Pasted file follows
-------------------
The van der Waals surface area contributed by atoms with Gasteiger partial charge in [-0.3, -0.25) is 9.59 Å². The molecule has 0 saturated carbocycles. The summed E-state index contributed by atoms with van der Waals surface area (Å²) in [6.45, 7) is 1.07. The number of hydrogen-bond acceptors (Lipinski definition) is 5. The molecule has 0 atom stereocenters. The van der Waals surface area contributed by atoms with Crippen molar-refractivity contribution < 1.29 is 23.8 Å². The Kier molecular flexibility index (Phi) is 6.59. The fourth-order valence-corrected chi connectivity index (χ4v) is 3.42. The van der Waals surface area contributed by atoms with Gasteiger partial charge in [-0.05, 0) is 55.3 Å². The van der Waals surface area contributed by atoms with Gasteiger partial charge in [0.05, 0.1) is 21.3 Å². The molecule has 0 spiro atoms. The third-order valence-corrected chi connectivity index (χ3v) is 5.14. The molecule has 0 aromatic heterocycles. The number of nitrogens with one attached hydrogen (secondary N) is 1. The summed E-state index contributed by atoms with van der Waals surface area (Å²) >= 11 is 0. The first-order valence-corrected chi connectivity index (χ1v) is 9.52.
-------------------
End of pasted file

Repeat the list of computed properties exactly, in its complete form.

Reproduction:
The van der Waals surface area contributed by atoms with Gasteiger partial charge in [-0.3, -0.25) is 9.59 Å². The molecule has 0 saturated carbocycles. The summed E-state index contributed by atoms with van der Waals surface area (Å²) in [6.45, 7) is 1.07. The number of hydrogen-bond acceptors (Lipinski definition) is 5. The molecule has 0 atom stereocenters. The van der Waals surface area contributed by atoms with Crippen molar-refractivity contribution < 1.29 is 23.8 Å². The Kier molecular flexibility index (Phi) is 6.59. The fourth-order valence-corrected chi connectivity index (χ4v) is 3.42. The van der Waals surface area contributed by atoms with Gasteiger partial charge in [-0.05, 0) is 55.3 Å². The van der Waals surface area contributed by atoms with Gasteiger partial charge in [0.05, 0.1) is 21.3 Å². The molecule has 0 spiro atoms. The third-order valence-corrected chi connectivity index (χ3v) is 5.14. The molecule has 0 aromatic heterocycles. The number of nitrogens with one attached hydrogen (secondary N) is 1. The summed E-state index contributed by atoms with van der Waals surface area (Å²) >= 11 is 0. The first-order valence-corrected chi connectivity index (χ1v) is 9.52.